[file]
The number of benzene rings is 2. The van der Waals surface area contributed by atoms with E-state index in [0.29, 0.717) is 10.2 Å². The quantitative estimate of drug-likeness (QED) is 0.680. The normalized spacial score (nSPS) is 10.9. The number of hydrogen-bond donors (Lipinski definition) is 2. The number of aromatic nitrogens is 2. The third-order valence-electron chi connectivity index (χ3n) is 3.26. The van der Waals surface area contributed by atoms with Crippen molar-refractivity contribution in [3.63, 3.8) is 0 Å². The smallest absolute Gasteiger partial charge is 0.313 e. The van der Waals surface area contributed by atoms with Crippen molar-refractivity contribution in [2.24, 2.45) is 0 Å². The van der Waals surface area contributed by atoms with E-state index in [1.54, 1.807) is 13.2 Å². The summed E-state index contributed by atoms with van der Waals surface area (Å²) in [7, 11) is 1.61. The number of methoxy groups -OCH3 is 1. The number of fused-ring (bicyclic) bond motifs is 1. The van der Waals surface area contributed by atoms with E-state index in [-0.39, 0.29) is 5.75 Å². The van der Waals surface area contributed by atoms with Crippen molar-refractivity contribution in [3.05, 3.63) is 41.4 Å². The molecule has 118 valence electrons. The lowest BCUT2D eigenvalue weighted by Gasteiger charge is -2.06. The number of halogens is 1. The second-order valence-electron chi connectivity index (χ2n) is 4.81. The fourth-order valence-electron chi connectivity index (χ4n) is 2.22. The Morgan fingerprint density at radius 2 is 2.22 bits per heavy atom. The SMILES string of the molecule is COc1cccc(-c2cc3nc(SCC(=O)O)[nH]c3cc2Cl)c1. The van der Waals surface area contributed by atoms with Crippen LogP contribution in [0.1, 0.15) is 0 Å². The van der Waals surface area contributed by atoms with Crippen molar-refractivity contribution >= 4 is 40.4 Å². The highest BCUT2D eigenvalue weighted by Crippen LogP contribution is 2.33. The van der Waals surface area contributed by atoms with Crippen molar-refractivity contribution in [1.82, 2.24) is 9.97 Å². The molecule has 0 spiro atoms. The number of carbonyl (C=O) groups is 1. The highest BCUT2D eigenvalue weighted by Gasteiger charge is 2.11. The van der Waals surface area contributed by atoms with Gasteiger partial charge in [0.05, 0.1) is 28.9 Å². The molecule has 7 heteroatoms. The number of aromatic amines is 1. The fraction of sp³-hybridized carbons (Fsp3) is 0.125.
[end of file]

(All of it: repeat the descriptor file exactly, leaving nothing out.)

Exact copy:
The number of benzene rings is 2. The van der Waals surface area contributed by atoms with E-state index in [0.29, 0.717) is 10.2 Å². The quantitative estimate of drug-likeness (QED) is 0.680. The normalized spacial score (nSPS) is 10.9. The number of hydrogen-bond donors (Lipinski definition) is 2. The number of aromatic nitrogens is 2. The third-order valence-electron chi connectivity index (χ3n) is 3.26. The van der Waals surface area contributed by atoms with Crippen molar-refractivity contribution in [3.63, 3.8) is 0 Å². The smallest absolute Gasteiger partial charge is 0.313 e. The van der Waals surface area contributed by atoms with Crippen molar-refractivity contribution in [2.24, 2.45) is 0 Å². The van der Waals surface area contributed by atoms with E-state index in [1.54, 1.807) is 13.2 Å². The summed E-state index contributed by atoms with van der Waals surface area (Å²) in [7, 11) is 1.61. The number of methoxy groups -OCH3 is 1. The number of fused-ring (bicyclic) bond motifs is 1. The van der Waals surface area contributed by atoms with E-state index in [-0.39, 0.29) is 5.75 Å². The van der Waals surface area contributed by atoms with Crippen molar-refractivity contribution in [3.05, 3.63) is 41.4 Å². The molecule has 118 valence electrons. The lowest BCUT2D eigenvalue weighted by Gasteiger charge is -2.06. The number of halogens is 1. The second-order valence-electron chi connectivity index (χ2n) is 4.81. The fourth-order valence-electron chi connectivity index (χ4n) is 2.22. The Morgan fingerprint density at radius 2 is 2.22 bits per heavy atom. The SMILES string of the molecule is COc1cccc(-c2cc3nc(SCC(=O)O)[nH]c3cc2Cl)c1. The van der Waals surface area contributed by atoms with Crippen LogP contribution in [0.1, 0.15) is 0 Å². The van der Waals surface area contributed by atoms with Crippen molar-refractivity contribution >= 4 is 40.4 Å². The highest BCUT2D eigenvalue weighted by Crippen LogP contribution is 2.33. The van der Waals surface area contributed by atoms with Crippen molar-refractivity contribution in [1.82, 2.24) is 9.97 Å². The molecule has 0 spiro atoms. The number of carbonyl (C=O) groups is 1. The highest BCUT2D eigenvalue weighted by Gasteiger charge is 2.11. The van der Waals surface area contributed by atoms with Gasteiger partial charge in [0.05, 0.1) is 28.9 Å². The molecule has 7 heteroatoms. The number of aromatic amines is 1. The fraction of sp³-hybridized carbons (Fsp3) is 0.125.